CLOSING ATTORNEY: What Does a Closing Attorney Do


It is critical to have an attorney for your real estate closing whether you are buying or selling real estate. A real estate attorney ensures that everyone understands the complicated legal process of real estate closings and that everything is done correctly. South Carolina requires that many aspects of a real estate purchase and refinance closing be completed under the supervision of an attorney to better protect consumers during the closing process. Read on to get a better idea of what a real estate attorney does during a real estate closing, who hires them, and who pays the attorney’s fees and salary.

Closing Attorney Real Estate

A closing attorney is in charge of organizing and supervising a real estate transaction’s closing, as well as preparing the necessary paperwork and contracts. In some states, a closing attorney must be present during the closing.

Closing attorneys can represent a buyer, a seller, and a lender at closing. Closing attorneys are also referred to as escrow agents, settlement agents, and real estate attorneys. All of these terms refer to professionals who perform the same functions, regardless of the title.

What Does A Closing Attorney Do?

If you are purchasing a home or refinancing an existing mortgage, you may wonder, “What is the role of the closing attorneys?” During a real estate transaction, the closing attorney performs five primary functions:

Title examination: 

Both the buyer and the lender will want a clear title to the property. The sale may become much more complicated if there is no clear title. The closing attorney will begin checking the title of the property being sold upon receipt of a real estate purchase agreement or a request from a bank or mortgage broker. The title examination is used to evaluate the title to the real estate by the purchaser and the lender.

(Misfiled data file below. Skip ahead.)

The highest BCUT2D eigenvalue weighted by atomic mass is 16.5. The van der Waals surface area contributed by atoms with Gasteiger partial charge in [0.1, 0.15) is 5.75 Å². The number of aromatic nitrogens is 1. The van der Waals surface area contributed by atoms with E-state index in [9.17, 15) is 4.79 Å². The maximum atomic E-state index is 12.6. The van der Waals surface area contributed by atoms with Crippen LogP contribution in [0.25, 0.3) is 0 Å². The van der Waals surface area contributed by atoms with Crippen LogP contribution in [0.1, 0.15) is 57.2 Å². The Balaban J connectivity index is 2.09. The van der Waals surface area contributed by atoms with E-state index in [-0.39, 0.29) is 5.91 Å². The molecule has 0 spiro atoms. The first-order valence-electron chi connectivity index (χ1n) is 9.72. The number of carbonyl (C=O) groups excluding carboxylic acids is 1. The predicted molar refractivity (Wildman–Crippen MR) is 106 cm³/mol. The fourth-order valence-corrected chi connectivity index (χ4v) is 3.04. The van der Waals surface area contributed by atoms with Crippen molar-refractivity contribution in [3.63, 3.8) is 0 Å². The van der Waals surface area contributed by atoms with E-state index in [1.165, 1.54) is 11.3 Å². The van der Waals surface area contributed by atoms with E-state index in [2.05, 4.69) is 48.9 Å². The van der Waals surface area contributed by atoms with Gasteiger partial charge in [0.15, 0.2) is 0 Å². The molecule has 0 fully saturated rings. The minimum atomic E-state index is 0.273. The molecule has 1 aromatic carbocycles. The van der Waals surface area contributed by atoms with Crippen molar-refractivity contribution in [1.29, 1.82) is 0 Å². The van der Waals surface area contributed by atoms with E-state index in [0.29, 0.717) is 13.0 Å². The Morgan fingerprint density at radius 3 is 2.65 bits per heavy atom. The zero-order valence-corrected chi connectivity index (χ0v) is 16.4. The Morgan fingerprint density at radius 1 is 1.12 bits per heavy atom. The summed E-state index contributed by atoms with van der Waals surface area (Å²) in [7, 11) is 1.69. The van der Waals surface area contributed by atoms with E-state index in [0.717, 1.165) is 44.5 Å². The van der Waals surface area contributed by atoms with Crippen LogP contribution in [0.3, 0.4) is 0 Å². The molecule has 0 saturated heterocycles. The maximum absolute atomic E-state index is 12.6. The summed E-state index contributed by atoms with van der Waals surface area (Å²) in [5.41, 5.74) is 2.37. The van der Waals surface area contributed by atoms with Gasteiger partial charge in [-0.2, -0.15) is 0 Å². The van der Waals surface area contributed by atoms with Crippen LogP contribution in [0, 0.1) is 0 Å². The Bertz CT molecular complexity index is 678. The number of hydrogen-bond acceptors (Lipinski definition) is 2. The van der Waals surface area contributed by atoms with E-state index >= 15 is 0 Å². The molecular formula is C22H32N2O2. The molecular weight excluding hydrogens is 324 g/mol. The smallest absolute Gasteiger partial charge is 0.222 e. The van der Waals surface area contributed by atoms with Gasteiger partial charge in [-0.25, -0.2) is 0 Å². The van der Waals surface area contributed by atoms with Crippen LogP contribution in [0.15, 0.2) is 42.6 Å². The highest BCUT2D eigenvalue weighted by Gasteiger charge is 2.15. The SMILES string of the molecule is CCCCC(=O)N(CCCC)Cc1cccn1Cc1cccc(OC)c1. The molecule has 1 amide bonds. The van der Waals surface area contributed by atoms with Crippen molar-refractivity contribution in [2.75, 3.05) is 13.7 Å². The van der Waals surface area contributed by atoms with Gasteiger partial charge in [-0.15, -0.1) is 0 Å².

The closing attorneys will identify any existing mortgages against the real estate that must be satisfied at closing for a good title to be transferred.

Title insurance: 

Title insurance protects both the buyer and the lender if a future problem with the title is discovered. Following the completion of the title examination, the closing attorney prepares an opinion on the title that is offered to a title company for the issuance of a title binder, which is required to obtain title insurance. Title insurance is optional for the buyer in a real estate closing if he or she does not need to obtain financing from a bank or mortgage broker; however, it is required by almost all lenders at the time of real estate purchase or refinances.


The closing attorney establishes communication channels for all parties involved in the real estate closing. The closing attorneys may consult with real estate brokers, surveyors, merchants, or parties holding judgments that have attached to the real estate, the seller’s mortgage holder (payoff request), the purchaser’s prospective homeowner’s insurance company, the county tax department, adjoining property owners, home inspectors, contractors, homeowner associations, and the seller’s attorney. Also, the closing attorneys must be aware of all the issues that must be addressed in order for the closing transaction to go smoothly, but he or they must also frequently communicate with multiple parties to coordinate the timely close of the transaction.